Smoke tests, sanity tests, and regression tests are good candidates for automation — especially when they need to be tested across every version and release of an application.
Test Data and Environments
Remember, test automation is more than just automating tests. It can also be used for automating tasks like setting up test data and environments. Some test automation tools out there can even build test scripts before code is written — simply by defining the desired functionality first.
Automation Testing Tutorial: Step-by-Step
No matter what test automation tool you’re using, the same basic process applies. Here's a quick tutorial of how automation testing works.
1. Prepare the Test Environment
Establishing a base state for the test environment is the first step. This typically involves creating realistic test data and setting up one or more environments. During testing, data will be manipulated and/or the system will be put into a specific state. Afterward, there has to be a base state the system can return to.
2. Run the Test Script
Tests run according to specifications set out in the test script. Automated testing software manages and tracks every test across all environments. Test automation tools run tests accurately and tirelessly — day or night — without any risk of error caused by human fatigue.
3. Analyze the Results
Once the testing software has finished sniffing out every bug, results are highlighted as either a pass or a fail. If there was any problem during the test (or the results were inconclusive), developers can review a complete log to find the problem in the test script and/or manually rerun the scenario.
Who Uses Test Automation?
In DevOps and testing there are three personas to be familiar with. Depending on the persona, there will be different technology and methods required.
The skills that vary between each persona require creation of test automation in multiple methods like low/no-code, codeless, BDD, and code-based.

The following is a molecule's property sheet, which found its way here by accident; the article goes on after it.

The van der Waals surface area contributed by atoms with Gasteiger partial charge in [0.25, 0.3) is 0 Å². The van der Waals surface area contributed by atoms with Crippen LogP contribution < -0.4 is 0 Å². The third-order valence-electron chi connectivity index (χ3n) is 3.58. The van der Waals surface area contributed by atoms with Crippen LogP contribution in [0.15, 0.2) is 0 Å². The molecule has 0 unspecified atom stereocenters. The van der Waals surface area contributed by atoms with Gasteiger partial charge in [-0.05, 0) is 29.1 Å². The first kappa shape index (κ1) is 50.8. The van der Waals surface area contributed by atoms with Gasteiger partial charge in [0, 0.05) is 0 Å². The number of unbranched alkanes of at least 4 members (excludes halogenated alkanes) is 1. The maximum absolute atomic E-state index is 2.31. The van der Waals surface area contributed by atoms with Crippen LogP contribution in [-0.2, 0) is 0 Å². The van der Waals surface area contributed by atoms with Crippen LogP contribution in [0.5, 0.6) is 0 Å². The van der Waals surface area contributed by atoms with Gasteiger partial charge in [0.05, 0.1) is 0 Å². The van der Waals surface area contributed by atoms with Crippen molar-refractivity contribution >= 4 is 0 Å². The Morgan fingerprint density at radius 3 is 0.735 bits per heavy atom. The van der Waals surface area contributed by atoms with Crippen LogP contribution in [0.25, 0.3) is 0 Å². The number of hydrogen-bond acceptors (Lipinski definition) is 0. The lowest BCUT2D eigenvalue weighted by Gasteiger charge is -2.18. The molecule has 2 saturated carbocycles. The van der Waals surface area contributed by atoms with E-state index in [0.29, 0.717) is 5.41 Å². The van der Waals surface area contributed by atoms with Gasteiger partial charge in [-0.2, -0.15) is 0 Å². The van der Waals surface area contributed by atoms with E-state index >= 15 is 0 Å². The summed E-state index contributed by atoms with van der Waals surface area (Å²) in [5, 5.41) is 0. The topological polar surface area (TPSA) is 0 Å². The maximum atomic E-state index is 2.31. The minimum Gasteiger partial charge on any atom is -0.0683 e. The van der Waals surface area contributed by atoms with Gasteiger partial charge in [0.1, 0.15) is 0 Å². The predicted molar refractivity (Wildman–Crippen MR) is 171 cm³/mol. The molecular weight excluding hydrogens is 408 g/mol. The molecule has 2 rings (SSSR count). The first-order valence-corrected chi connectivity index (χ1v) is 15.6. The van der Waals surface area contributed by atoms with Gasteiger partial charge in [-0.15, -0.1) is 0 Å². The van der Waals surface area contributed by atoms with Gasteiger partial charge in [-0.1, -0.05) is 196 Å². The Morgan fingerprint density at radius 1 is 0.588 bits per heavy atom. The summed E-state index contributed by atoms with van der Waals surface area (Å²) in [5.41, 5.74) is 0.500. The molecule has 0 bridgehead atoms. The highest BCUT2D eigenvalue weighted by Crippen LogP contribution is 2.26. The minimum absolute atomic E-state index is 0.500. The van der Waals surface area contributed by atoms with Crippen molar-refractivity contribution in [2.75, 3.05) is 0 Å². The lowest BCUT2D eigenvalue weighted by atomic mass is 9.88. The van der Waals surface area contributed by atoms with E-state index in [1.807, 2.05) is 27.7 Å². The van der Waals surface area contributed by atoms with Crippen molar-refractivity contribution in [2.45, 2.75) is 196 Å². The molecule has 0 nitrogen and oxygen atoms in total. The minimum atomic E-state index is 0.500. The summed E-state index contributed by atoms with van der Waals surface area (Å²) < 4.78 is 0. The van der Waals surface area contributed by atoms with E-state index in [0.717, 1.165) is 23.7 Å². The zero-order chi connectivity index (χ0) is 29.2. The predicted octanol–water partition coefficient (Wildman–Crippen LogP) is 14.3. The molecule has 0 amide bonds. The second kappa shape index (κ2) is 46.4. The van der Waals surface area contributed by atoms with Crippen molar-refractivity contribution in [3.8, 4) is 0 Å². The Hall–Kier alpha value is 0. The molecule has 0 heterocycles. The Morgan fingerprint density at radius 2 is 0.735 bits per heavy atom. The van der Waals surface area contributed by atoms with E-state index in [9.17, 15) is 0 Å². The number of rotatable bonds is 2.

A business tester is a stakeholder from the business team.
Almost always this type of tester has less technical skill and the testing they implement is manual and exploratory. Business testers are valuable because of the human and contextual knowledge they bring. The business stakeholder is often responsible for codeless testing.
SDET (Software Developer in Testing)
A software developer in testing has significant code knowledge and experience in testing.
The software developer tester creates unit and build acceptance tests.
Software developers also operate in code-based testing. They also work in UI and UX tests, which are manual.
Not All Test Automation Tools Are Equal
It is important to note that not all test automation software is created equal. The above process outlines the best practices and best-case scenarios for test automation.
However, some automation software vendors do not offer test reporting features. Other solutions don’t have robust test script creation tools. When selecting your test automation solution, be clear about the essential features required for optimal test automation. Otherwise, you could put yourself at risk for a number of testing challenges.
Furthermore, some apps are more complicated to test than other. Mobile apps can be more or less complicated than web applications. Industries like healthcare and automotive often have specific and regulated requirements, which creates complicated test conditions.
For success, the automation solution must match both the application and industry. Perfecto's test automation solution does just that.
Try Test Automation Tools Today
Perfecto’s test automation solution offers key features that build a high-coverage test suite:
- Non-functional performance testing.
- Unit testing.
Test automation is a perfect solution for common, repetitive, and high-volume testing. Coordinating and managing testing are now becoming much easier with Perfecto. You can track and share testing results from a single, centralized location.
This gives you more thorough test coverage, because more testing can be accomplished. While there is definitely manual work still involved in testing, using Perfecto improves the accuracy and coverage of testing for teams competing in an increasingly fast-paced software market.
To learn more about how Perfecto can simplify and improve all types of testing at every stage of the development cycle, start your free trial today.